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TSMC, Samsung Win Waivers; US Workers Ban Rocks China Firms

Chip giants allowed to continue work at their China factories, but the ban on US citizens working for local firms has shocked the sector, forcing firms like Naura and YMTC to pull key staff

TSMC has said hiring for its new US plants is on track despite some criticism on a hiring website.
TSMC’s US operations got a 27% approval rating in reviews from 91 former workers, according to a report by Fortune, which suggests many of these people would not encourage others to work there. File photo: Reuters.


Chip giants TSMC and Samsung Electronics have won one-year US licences from the Biden Administration authorising them to export advanced chips to China.

But perhaps the biggest news on Thursday was the impact of the Biden Administration’s decision to ban US citizens from working for Chinese chip companies.

The move “is sending shock waves across China’s semiconductor industry where many entrepreneurs, senior executives and scientists are US citizens,” the South China Morning Post reported.

It said a review of a list of US citizens listed as employees of Chinese chip companies “found that many heavyweights in China’s semiconductor industry have US citizenship – most of them naturalised citizens who were born in China but studied at American universities or worked in the US chip industry”.

But no Chinese companies had published the number or percentage of American employees on their payroll, it said.

Naura Technology, China’s top chip equipment maker, has told its US engineers to stop working on research projects described as “component and machinery development” immediately in a bid to comply with the new US regulations, the SCMP report said.

US chip equipment suppliers are also pulling out US staff from other Chinese facilities, including the country’s top memory chipmaker Yangtze Memory Technologies, the Wall Street Journal reported.


TSMC, Samsung Get Green Light

Meanwhile, US officials assured Taiwan Semiconductor Manufacturing Co Ltd (TSMC), the world’s biggest contract chipmaker, it will be allowed to ship the equipment to a manufacturing facility in the Chinese city of Nanjing.

That means the company’s plans to expand its manufacturing footprint in China will remain on track, sources told Nikkei on Thursday.

Samsung was also granted a one-year exemption on the restrictions announced last Friday, which have rocked the computer sector, according to the Wall Street Journal.

Both moves were expected, after SK Hynix – another major memory chipmaker from Korea – revealed earlier that it had won a one-year reprieve from the US Department of Commerce.


ALSO SEE: South Korea’s SK Hynix Wins Reprieve From US Chip Curbs




TSMC Profit Soars

TSMC’s profit surged 80% in the third quarter on the back of strong worldwide microchip demand for data centres and electric cars.

The Taiwanese chipmaker, Asia’s most valuable listed firm, saw profit rise to $8.81 billion, with revenue also climbing 36% year on year to $20.23 billion.

Its dominance in supplying some of the world’s most advanced chips to tech giants such as Apple and Qualcomm has shielded TSMC from the economic downturn felt by other chipmakers like AMD and Micron Technology.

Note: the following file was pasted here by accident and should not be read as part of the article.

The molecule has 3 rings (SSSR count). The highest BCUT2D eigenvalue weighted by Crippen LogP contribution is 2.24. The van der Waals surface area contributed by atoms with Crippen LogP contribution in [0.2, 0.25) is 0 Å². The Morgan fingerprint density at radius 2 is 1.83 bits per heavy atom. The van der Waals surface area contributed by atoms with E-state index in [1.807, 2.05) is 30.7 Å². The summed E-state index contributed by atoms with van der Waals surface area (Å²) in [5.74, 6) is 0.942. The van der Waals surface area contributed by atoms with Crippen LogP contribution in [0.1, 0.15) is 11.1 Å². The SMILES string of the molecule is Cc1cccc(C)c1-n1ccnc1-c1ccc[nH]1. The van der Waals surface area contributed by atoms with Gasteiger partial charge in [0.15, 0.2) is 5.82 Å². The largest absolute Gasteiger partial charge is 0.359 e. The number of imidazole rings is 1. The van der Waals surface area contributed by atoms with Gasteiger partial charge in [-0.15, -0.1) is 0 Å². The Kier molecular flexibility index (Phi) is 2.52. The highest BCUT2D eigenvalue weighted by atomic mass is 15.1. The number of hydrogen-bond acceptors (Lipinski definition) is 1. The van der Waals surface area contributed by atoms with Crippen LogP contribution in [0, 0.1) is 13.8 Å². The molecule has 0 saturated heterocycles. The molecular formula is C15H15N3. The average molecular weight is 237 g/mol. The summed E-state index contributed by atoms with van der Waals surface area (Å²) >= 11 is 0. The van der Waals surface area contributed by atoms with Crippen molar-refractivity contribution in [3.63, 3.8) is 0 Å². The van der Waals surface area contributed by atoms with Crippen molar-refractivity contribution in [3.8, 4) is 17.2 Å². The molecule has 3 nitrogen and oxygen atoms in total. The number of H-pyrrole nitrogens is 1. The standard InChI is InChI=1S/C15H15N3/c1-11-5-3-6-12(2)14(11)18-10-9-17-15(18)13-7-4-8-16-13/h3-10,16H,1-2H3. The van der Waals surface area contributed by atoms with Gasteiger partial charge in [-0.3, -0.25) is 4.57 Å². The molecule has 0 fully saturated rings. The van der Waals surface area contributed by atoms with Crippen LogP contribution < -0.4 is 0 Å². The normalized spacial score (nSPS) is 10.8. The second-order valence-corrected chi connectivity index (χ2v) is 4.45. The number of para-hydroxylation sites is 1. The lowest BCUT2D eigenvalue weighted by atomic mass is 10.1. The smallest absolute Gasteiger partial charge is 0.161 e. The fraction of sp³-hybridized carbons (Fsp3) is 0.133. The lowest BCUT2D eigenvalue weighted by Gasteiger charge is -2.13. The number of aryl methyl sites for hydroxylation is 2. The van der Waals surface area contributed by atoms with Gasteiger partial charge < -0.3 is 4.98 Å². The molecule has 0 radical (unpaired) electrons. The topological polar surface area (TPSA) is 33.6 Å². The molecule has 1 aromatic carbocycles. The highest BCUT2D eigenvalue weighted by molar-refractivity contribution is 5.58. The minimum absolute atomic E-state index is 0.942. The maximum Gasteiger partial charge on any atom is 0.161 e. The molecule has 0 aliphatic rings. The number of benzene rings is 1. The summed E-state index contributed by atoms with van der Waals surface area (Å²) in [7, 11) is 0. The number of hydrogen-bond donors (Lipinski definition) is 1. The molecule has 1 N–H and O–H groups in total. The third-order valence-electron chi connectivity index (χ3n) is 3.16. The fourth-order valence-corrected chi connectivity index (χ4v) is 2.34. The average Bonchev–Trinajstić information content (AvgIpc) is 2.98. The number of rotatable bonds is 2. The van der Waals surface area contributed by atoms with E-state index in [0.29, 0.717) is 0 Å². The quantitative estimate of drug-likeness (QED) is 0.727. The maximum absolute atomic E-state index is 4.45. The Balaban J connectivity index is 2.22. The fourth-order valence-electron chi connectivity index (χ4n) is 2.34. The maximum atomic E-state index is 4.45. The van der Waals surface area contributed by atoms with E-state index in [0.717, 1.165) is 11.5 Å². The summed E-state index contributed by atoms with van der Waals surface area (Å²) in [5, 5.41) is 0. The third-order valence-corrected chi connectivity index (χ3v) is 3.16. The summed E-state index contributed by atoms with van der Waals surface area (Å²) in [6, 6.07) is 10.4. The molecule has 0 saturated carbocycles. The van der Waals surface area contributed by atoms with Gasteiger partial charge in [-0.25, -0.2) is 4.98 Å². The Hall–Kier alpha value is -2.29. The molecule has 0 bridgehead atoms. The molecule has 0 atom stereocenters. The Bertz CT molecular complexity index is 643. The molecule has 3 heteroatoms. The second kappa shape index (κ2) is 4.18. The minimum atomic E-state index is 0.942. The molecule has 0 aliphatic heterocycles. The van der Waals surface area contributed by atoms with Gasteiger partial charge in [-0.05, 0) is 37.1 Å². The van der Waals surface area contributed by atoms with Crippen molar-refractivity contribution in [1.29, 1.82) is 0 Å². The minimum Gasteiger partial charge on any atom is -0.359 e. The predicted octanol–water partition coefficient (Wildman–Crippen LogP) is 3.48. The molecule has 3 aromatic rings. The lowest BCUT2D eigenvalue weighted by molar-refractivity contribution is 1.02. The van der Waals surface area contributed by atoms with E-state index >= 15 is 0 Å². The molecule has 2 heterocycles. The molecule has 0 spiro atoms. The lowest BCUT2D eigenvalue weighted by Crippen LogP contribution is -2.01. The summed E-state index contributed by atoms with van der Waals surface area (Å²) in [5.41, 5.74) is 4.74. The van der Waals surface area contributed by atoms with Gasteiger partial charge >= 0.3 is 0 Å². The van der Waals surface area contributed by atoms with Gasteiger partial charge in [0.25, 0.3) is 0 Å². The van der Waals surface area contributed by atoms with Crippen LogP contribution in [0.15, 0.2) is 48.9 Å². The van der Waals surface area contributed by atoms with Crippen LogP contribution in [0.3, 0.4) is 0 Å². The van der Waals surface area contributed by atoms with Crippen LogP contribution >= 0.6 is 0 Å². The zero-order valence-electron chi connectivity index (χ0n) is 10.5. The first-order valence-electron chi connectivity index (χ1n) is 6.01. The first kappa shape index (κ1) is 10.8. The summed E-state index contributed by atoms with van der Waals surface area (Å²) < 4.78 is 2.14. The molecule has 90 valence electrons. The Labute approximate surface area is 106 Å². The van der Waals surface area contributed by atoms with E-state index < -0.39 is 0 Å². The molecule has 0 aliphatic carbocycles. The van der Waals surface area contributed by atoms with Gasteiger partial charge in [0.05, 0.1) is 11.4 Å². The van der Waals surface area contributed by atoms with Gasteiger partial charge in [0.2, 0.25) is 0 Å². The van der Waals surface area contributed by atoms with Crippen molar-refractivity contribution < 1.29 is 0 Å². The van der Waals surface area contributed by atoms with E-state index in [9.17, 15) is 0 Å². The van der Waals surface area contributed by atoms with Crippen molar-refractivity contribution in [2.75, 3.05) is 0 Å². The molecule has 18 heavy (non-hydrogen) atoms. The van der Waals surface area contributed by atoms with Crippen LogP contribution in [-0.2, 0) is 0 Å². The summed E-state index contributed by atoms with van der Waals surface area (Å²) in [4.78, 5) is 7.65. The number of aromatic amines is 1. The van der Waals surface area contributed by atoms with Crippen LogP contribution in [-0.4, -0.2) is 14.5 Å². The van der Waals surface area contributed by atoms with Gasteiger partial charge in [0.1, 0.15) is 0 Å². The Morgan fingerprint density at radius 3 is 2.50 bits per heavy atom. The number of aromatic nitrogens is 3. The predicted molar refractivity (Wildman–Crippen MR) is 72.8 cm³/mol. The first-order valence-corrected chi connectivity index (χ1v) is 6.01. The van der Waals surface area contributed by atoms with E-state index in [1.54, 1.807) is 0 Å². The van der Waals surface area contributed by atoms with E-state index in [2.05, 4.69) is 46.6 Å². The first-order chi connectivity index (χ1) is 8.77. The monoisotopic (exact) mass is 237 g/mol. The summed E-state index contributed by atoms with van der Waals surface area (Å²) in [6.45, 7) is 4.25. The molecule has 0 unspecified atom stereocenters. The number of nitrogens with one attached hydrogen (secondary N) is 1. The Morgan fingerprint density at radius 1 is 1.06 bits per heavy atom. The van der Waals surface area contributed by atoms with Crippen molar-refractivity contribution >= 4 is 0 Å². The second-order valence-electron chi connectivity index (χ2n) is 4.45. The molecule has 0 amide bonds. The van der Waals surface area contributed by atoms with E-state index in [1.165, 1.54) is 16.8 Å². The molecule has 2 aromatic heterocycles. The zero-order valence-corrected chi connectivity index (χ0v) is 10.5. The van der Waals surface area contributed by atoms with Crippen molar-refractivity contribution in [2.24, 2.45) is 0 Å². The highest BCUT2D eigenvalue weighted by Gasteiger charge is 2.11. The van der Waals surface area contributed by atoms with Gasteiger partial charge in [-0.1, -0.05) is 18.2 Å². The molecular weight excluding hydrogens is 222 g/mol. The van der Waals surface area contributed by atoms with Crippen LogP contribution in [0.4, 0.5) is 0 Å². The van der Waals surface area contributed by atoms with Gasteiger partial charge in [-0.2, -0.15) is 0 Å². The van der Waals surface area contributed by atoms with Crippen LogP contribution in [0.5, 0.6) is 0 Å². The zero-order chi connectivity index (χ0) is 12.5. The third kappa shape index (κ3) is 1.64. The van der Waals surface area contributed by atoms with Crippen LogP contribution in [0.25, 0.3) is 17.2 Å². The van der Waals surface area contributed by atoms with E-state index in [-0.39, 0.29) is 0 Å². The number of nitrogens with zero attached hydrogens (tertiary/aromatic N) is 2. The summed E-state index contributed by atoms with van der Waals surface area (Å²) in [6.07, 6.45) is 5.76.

However, the Taiwanese firm flagged challenges on Thursday from rising inflationary costs next year and cut its capital expenditure for 2022 to around $36 billion.

In July, the company said it would skim the lower end of its previous guidance of $40 billion to $44 billion this year, with some expenses pushed to next year because of a delay in the delivery of some chip-making equipment.

It comes as the chip industry faces weak demand, spurred by decades-high inflation, rising interest rates and Covid-related lockdowns in China that have hurt the computer and smartphone markets as businesses and consumers rein in expenses.


Uncertain 2023

TSMC said its data centre and auto businesses remained steady for now, and that its business overall will be more resilient than the broader chip industry that will likely decline in 2023.

Just three months back, TSMC had said it has seen little impact from the current down cycle in the sector and long-term demand for its chips was “firmly in place” thanks to businesses shopping for high-performance computing chips used in 5G networks and data centres, as well as an increased use of chips in gadgets and vehicles.

Shares in TSMC have fallen almost 36% so far this year, giving it a market value of $323.7 billion. The stock fell 0.6% on Thursday, compared with a 2.1% fall for the benchmark index.


  • By Jim Pollard and Alfie Habershon with Reuters


NOTE: This report was updated with further details on the impacts of the US government move and the headline changed on October 13, 2022.



Read more:

China Approves Fund Targeting Korean, Local Chipmakers


China’s Chip Industry Faces Deep Pain From US Curbs – FT


New US Export Rules Seek to Contain China’s Chip Sector


China Warns US Chip Tech Export Curbs Will ‘Backfire’


US Chip Ban Likely to Hit Most of China’s Tech Giants



Jim Pollard

Jim Pollard is an Australian journalist based in Thailand since 1999. He worked for News Ltd papers in Sydney, Perth, London and Melbourne before travelling through SE Asia in the late 90s. He was a senior editor at The Nation for 17+ years and has a family in Bangkok.

Alfie Habershon

Alfie is a Reporter at Asia Financial. He previously lived in Mumbai reporting on India's economy and healthcare for data journalism initiative IndiaSpend, as well as having worked for London based Tortoise Media.


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